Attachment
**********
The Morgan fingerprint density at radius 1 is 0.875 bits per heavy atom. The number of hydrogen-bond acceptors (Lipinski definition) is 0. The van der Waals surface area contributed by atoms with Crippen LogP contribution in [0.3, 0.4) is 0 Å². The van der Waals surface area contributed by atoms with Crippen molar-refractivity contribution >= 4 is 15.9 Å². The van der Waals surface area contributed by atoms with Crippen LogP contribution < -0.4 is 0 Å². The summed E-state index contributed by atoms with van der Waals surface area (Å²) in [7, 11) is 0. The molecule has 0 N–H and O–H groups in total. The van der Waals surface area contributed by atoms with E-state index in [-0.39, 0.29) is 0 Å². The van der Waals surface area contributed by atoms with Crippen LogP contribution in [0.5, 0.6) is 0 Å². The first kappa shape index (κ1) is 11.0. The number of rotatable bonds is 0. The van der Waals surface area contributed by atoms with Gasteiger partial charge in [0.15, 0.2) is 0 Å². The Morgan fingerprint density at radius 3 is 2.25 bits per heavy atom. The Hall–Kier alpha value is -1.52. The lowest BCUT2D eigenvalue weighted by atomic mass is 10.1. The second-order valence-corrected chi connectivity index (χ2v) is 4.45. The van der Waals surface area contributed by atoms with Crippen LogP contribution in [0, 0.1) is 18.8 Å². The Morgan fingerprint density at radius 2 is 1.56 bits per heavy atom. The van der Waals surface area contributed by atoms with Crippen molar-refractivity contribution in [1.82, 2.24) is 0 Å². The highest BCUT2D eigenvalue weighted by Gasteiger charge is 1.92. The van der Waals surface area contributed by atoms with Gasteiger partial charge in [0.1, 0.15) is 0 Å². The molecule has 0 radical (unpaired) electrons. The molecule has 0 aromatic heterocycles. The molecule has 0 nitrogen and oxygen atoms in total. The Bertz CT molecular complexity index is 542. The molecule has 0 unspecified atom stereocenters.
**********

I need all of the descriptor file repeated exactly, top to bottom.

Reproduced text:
The Morgan fingerprint density at radius 1 is 0.875 bits per heavy atom. The number of hydrogen-bond acceptors (Lipinski definition) is 0. The van der Waals surface area contributed by atoms with Crippen LogP contribution in [0.3, 0.4) is 0 Å². The van der Waals surface area contributed by atoms with Crippen molar-refractivity contribution >= 4 is 15.9 Å². The van der Waals surface area contributed by atoms with Crippen LogP contribution < -0.4 is 0 Å². The summed E-state index contributed by atoms with van der Waals surface area (Å²) in [7, 11) is 0. The molecule has 0 N–H and O–H groups in total. The van der Waals surface area contributed by atoms with E-state index in [-0.39, 0.29) is 0 Å². The van der Waals surface area contributed by atoms with Crippen LogP contribution in [0.5, 0.6) is 0 Å². The first kappa shape index (κ1) is 11.0. The number of rotatable bonds is 0. The van der Waals surface area contributed by atoms with Gasteiger partial charge in [0.15, 0.2) is 0 Å². The Morgan fingerprint density at radius 3 is 2.25 bits per heavy atom. The Hall–Kier alpha value is -1.52. The lowest BCUT2D eigenvalue weighted by atomic mass is 10.1. The second-order valence-corrected chi connectivity index (χ2v) is 4.45. The van der Waals surface area contributed by atoms with Crippen LogP contribution in [0, 0.1) is 18.8 Å². The Morgan fingerprint density at radius 2 is 1.56 bits per heavy atom. The van der Waals surface area contributed by atoms with Crippen molar-refractivity contribution in [1.82, 2.24) is 0 Å². The highest BCUT2D eigenvalue weighted by Gasteiger charge is 1.92. The van der Waals surface area contributed by atoms with Gasteiger partial charge in [0.1, 0.15) is 0 Å². The molecule has 0 radical (unpaired) electrons. The molecule has 0 aromatic heterocycles. The molecule has 0 nitrogen and oxygen atoms in total. The Bertz CT molecular complexity index is 542. The molecule has 0 unspecified atom stereocenters.